NHS dementia care is designed for white people and discriminates against south Asians, a report has found.
The Alzheimer's Society review, seen by The Guardian, found that people of south Asian heritage are less likely to access treatment and receive a “timely” diagnosis than white people.
Dementia care operates using a “totally inadequate” system that was set up decades ago for a mostly white British population, the 55-page report, due to be published this week, said.
“This research paints an alarming picture of the discriminatory repercussions of an outdated system designed for white British patients,”,Karan Jutlla, the report’s author and dementia lead at the University of Wolverhampton, said.
The review, which is due to be published later this week, said that south Asian people find it harder to get a dementia diagnosis under the British system owing to factors that include a lack of “culturally appropriate” diagnostic tools and service provision such as cognitive tests.
A lack of “culturally appropriate service provision” also impacts south Asian patients when they do eventually receive the diagnosis, the review said, for example with staff failing to take into account their dietary requirements.
Aspects of British history
The report found that first-generation south Asian immigrants might struggle with “outdated” cognitive assessment models that require adequate cultural knowledge, such as aspects of British history.
White British people were also found to have been offered “more than one form of community support” compared with south Asian people.
Ms Jutlla said that south Asian sufferers – particularly older patients for whom is English is not the first language – might struggle with a language barrier when receiving materials and support.
She said that these “are largely provided only in English, leaving families to piecemeal translate leaflets and conversations with healthcare professionals. We also heard of care agencies muddling up south Asian languages and thinking they are interchangeable.”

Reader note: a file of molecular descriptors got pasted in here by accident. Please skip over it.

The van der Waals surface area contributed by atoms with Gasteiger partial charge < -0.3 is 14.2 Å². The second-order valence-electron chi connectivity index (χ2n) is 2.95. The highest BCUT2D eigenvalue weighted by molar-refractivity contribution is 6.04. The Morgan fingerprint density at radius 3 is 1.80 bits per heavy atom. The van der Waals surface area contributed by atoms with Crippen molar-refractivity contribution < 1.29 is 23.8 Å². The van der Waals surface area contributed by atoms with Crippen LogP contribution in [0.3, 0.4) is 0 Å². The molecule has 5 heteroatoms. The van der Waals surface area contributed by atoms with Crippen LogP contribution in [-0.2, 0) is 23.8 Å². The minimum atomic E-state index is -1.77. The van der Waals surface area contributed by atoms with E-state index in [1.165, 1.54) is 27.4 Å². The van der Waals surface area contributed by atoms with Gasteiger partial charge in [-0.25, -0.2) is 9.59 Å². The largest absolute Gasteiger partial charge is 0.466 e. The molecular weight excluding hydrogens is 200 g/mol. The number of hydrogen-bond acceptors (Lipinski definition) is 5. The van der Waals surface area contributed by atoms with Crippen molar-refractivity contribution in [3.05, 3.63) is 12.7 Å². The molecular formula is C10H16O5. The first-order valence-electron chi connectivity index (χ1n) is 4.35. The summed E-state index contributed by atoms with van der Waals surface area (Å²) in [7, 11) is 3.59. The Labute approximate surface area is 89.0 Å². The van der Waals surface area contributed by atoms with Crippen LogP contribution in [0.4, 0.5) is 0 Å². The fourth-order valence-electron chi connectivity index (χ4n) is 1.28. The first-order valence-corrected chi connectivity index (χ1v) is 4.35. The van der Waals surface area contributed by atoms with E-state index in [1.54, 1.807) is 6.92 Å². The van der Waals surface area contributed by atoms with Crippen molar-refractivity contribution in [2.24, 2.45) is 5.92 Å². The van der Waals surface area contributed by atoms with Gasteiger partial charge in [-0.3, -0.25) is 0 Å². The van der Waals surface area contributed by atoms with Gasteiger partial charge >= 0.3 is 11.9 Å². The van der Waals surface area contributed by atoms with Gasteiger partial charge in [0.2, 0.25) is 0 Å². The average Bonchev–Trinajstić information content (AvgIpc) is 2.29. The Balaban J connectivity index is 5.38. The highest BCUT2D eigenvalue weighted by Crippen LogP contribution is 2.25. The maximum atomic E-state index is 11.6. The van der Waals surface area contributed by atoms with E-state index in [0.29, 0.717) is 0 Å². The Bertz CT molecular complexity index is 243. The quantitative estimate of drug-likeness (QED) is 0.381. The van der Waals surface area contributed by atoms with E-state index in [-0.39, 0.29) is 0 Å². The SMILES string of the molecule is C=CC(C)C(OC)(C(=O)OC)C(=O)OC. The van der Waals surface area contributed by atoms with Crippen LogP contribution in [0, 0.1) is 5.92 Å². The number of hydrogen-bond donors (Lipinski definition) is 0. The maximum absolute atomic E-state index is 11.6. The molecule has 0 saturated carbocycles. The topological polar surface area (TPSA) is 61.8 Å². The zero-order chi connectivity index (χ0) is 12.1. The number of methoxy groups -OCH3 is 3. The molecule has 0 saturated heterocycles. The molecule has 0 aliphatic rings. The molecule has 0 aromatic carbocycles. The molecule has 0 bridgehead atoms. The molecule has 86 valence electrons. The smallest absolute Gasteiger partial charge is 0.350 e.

Ms Juttla said that south Asian patients were being lost in the system because of these issues.
Habib Naqvi, the director of the NHS Race and Health Observatory, said that the increasingly ageing south Asian population meant “tailored and culturally sensitive healthcare” was more important than ever.
The Department of Health and Social Care (DHSC) told The Guardian: “We want a society where every person with dementia receives high-quality, compassionate care from diagnosis through to end of life, regardless of their background or ethnicity.
“We will set out bold action to reduce the gap in health outcomes between different communities in a white paper, and publish our ambitious 10-year strategy to tackle dementia – focusing on the specific health and care needs of people living with dementia and their carers.”
There have been warnings that too little is being done to ensure dementia cases are spotted in the UK, with research published last month finding that more than 300,000 people were living undiagnosed with the condition.
Analysis of official figures suggested that about four in 10 cases of conditions such as Alzheimer’s were not recorded, with a fall in diagnosis rates since the pandemic.
Set a target
Under David Cameron, the Government set a target for 67 per cent of people with conditions such as Alzheimer's to receive a diagnosis.
This was achieved until the pandemic, but now less than 60 per cent of cases are being detected, the data showed.
Researchers said analysis suggested 325,862 people living in England have dementia that has yet to be diagnosed.
The DHSC said: "We want a society where every person with dementia receives high-quality, compassionate care, from diagnosis through to end of life.
"Later this year, we will set out our plans on dementia for England for the next 10 years, which will focus on the specific health and care needs of people living with dementia and their carers - including diagnosis, risk reduction and prevention and research.
“Our Health Disparities white paper will set out bold action to reduce the gap in health outcomes between different places, so that people’s backgrounds do not dictate their prospects for a healthy life.”